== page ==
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Inbred mouse strains differ in multiple hippocampal activity traits

Jansen, R., Linkenkaer-Hansen, K., Heistek, T., Timmerman, J., Mansvelder, H. D., Brussaard, A. B., De Gunst, M., and Van Ooyen, A. (2009). Eur. J. Neuroscience 30: 1092-1100. [Full text: PDF]


A major challenge in neuroscience is to identify genes that influence specific behaviors and to understand the intermediary neuronal mechanisms. One approach is to identify so-called endophenotypes at different levels of neuronal organization from synapse to brain activity. An endophenotype is a quantitative trait that is closer to the gene action than behavior, and potentially a marker of neuronal mechanisms underlying behavior.

Hippocampal activity and, in particular, hippocampal oscillations have been suggested to underlie various cognitive and motor functions. To identify quantitative traits that are potentially useful for identifying genes influencing hippocampal activity, we measured gamma oscillations and spontaneous activity in acute hippocampal slices from eight inbred mouse strains under three experimental conditions. We estimated the heritability of more than 200 quantitative traits derived from this activity.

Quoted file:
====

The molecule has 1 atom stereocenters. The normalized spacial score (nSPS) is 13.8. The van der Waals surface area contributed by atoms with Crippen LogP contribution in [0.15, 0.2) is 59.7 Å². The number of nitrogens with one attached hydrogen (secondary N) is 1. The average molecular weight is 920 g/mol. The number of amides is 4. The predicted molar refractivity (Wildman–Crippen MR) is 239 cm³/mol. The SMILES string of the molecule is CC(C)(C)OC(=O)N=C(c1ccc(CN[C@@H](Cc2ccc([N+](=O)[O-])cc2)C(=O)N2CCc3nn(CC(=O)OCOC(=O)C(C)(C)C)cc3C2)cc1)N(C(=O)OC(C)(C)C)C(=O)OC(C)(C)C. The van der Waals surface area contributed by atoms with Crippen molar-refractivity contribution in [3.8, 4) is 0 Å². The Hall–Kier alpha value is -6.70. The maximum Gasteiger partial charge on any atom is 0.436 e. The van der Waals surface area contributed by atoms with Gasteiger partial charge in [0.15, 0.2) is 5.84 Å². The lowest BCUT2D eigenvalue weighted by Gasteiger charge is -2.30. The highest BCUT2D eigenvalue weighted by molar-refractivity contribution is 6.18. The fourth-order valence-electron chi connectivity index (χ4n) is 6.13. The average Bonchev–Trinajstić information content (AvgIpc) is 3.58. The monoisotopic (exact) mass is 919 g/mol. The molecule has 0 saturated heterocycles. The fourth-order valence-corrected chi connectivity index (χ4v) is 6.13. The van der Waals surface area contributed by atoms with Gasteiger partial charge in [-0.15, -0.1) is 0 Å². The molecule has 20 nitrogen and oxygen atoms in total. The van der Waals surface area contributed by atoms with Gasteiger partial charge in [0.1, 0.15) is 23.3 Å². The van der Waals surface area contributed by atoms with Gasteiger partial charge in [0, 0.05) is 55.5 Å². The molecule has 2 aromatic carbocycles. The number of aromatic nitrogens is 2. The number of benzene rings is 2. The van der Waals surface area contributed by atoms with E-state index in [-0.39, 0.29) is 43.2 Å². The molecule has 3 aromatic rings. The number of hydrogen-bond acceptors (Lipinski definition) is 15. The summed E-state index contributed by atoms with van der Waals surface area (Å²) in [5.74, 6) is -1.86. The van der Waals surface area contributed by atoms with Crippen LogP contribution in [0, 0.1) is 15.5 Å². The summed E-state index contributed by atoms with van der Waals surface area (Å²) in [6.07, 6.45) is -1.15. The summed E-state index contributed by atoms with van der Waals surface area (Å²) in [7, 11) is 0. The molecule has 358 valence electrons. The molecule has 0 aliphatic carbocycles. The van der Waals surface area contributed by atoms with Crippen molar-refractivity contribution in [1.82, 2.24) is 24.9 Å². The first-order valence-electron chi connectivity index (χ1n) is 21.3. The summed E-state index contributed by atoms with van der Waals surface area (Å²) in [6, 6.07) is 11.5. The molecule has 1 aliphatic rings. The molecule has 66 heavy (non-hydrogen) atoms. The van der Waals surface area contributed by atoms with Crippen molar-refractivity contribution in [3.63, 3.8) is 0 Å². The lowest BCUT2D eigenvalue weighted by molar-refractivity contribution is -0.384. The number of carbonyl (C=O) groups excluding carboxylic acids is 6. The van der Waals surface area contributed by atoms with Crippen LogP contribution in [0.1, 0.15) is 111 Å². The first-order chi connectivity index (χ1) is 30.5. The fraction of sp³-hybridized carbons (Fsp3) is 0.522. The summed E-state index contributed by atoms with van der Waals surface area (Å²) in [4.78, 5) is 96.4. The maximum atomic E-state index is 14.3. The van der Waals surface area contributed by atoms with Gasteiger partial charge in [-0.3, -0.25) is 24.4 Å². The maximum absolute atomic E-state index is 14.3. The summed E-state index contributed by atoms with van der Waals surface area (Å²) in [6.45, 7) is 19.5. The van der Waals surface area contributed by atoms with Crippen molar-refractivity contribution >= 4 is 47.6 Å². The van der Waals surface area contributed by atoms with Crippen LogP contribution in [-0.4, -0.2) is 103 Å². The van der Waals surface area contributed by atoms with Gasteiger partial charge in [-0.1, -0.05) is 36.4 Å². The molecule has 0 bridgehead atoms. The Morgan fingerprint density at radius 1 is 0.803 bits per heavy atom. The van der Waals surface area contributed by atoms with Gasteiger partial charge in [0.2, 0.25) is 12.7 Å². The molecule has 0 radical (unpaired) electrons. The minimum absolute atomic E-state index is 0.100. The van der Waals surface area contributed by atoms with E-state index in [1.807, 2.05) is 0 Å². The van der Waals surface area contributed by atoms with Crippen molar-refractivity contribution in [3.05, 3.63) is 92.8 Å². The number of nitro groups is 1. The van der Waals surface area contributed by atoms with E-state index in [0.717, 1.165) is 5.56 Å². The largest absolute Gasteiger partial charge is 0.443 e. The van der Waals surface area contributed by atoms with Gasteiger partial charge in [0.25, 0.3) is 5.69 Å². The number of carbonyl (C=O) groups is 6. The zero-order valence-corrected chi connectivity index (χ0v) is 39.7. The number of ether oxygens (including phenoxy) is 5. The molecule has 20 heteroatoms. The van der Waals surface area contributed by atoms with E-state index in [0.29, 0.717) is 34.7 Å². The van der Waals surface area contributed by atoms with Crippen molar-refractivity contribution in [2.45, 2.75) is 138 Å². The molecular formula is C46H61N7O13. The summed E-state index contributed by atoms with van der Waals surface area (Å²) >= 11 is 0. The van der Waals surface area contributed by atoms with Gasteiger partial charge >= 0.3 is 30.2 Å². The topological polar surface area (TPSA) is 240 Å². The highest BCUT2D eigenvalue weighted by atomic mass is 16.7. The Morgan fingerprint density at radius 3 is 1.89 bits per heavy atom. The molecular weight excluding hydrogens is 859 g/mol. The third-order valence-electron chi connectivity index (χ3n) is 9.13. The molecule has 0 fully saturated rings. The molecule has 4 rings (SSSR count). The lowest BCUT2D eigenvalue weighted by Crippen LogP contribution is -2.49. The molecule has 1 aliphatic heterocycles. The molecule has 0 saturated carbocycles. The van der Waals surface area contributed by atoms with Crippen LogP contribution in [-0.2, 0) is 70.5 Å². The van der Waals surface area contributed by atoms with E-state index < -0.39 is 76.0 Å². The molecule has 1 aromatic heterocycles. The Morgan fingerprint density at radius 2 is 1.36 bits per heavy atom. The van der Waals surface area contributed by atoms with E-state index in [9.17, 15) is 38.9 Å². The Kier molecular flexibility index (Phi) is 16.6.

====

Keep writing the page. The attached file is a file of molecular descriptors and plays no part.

We observed significant differences between the different mouse strains, particularly in the amplitude of the activity and the correlation between activities in different hippocampal subregions. Interestingly, these traits had a low genetic correlation between the three experimental conditions, which suggests that different genetic components influence the activity in different conditions. Our findings show that several traits of hippocampal gamma oscillations and spontaneous activity are heritable and could thus be potentially useful in gene-finding strategies based on endophenotypes.

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